"He said to the captain, 'They're English!' and my mate said 'No we're not, we're Australians'," Mr Martin recalled.

    Milestone birthday a stroke of luck

    He said it was this fierce loyalty to Australia that got him through the most difficult times of his captivity.

    "When it got to the nitty-gritty, where you … had a bad dose of malaria, dysentery or something like that, you'd tell yourself: 'I'm not going to let those buggers beat me'," Mr Martin said.

    "And I think that form of mental strength helped me through, plus the fact that the Australians bonded together.


    Mr Martin never expected to reach 100 years.
    (ABC News: William Marwick)

    "You were never alone. There was always someone there to help you."

    At the age of 95, Mr Martin went back to Thailand and Myanmar (formerly Burma) to visit the graves of his friends.

    He marched for the first time Anzac Centenary parade in Albany, where he now lives when he was 97.

    These days, he enjoys meeting his friends for a drink and a laugh, and he is expecting about 120 of his loved ones at his 100th birthday party.

    Mr Martin said reaching the milestone was a stroke of luck too.

    "It's one birthday I never expected to have," he said.

    "I'm often asked what my secret is, and my answer is: look, if I knew, I'd bottle it and sell it."

    abc.net.au

  3. #13
    The men who built – and survived – the Death Railway
    DINA MURAD & MEI MEI CHU
    June 12, 2017

    Seventy-five years ago, in June 1942, the Japanese Occupation Army commissioned the construction of the Thai-Burma Railway that later gained its infamous name, the Death Railway.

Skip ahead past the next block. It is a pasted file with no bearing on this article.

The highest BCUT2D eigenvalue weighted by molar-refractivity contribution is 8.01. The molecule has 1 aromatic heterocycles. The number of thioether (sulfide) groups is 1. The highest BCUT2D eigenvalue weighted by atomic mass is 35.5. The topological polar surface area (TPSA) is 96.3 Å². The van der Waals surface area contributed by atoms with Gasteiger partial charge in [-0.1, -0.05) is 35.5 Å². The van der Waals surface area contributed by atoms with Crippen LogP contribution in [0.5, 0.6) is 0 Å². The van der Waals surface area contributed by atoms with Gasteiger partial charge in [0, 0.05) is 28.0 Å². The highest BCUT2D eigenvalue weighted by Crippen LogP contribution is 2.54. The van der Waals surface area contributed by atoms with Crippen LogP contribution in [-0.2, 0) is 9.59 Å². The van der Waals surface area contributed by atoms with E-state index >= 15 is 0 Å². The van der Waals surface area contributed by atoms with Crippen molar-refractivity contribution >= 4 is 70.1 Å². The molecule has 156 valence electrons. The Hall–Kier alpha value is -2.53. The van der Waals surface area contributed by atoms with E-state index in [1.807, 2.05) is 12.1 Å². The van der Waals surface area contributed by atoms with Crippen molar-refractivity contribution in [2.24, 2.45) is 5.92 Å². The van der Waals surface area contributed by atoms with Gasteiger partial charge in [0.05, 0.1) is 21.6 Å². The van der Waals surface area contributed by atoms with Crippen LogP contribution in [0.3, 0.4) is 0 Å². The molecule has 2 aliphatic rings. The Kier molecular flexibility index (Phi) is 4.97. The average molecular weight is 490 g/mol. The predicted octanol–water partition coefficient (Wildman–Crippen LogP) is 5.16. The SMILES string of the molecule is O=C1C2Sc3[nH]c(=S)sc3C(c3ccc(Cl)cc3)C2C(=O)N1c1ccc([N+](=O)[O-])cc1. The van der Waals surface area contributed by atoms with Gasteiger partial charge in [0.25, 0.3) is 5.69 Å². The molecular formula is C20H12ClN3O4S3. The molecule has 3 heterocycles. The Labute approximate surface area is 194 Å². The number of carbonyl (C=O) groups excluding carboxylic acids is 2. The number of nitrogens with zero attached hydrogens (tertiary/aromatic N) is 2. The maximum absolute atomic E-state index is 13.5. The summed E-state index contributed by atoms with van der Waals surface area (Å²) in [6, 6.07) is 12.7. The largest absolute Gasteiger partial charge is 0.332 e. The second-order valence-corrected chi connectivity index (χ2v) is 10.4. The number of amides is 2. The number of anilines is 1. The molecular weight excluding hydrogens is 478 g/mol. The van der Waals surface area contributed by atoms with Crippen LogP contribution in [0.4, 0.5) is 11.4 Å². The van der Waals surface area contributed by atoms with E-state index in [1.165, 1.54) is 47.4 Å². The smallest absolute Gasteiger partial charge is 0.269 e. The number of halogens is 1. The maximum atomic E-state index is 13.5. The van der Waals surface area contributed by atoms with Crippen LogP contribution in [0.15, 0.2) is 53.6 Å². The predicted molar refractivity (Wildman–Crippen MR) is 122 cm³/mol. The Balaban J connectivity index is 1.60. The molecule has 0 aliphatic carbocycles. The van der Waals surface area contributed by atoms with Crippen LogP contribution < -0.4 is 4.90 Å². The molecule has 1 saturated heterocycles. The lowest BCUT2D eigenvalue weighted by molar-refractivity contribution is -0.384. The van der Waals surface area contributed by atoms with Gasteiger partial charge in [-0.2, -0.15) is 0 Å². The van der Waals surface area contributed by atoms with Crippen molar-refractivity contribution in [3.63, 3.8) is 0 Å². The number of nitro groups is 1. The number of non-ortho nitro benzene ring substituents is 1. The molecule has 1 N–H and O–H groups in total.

In the months that followed, thousands of Malayans were taken, some by recruitment, most by coercion, and transported north to complete the mega project. Thousands died.

    With time, the stories of those who suffered immeasurable cruelty on the railway trail have slowly disappeared. However, there still remain a few survivors whose memories live on until today.

    In conjunction with the deadly railway’s commissioning this month, Star2 records the survivors’ stories.

    This is Part 1. Read more stories in Part 2.

    Samion Ariff

    Samion Ariff, 91, is a man with a million dollar smile that’s sure to warm your heart. But behind the jovial grin is someone who encountered extreme hardship during his youth as forced labour toiling on the Death Railway.

    Despite his age, Samion can clearly recall the Friday afternoon in 1942 when he was snatched away from his home state, Johor. Samion was an ablebodied teenager then, and the Japanese Army was desperate for workers.


    Samion Ariff’s beautiful smile belies the horror he experienced while working on the Death Railway – horrors that he recalls as if they happened yesterday.

    Photo: The Star/Abdul Rahman Embong

    “We would usually go for Friday prayers and come home after. But this time, I felt uneasy. After prayers, we saw many Japanese lorries around the mosque compound,” Samion says when we interview him in May at his home in Kampung Melayu Majidee, Johor Baru.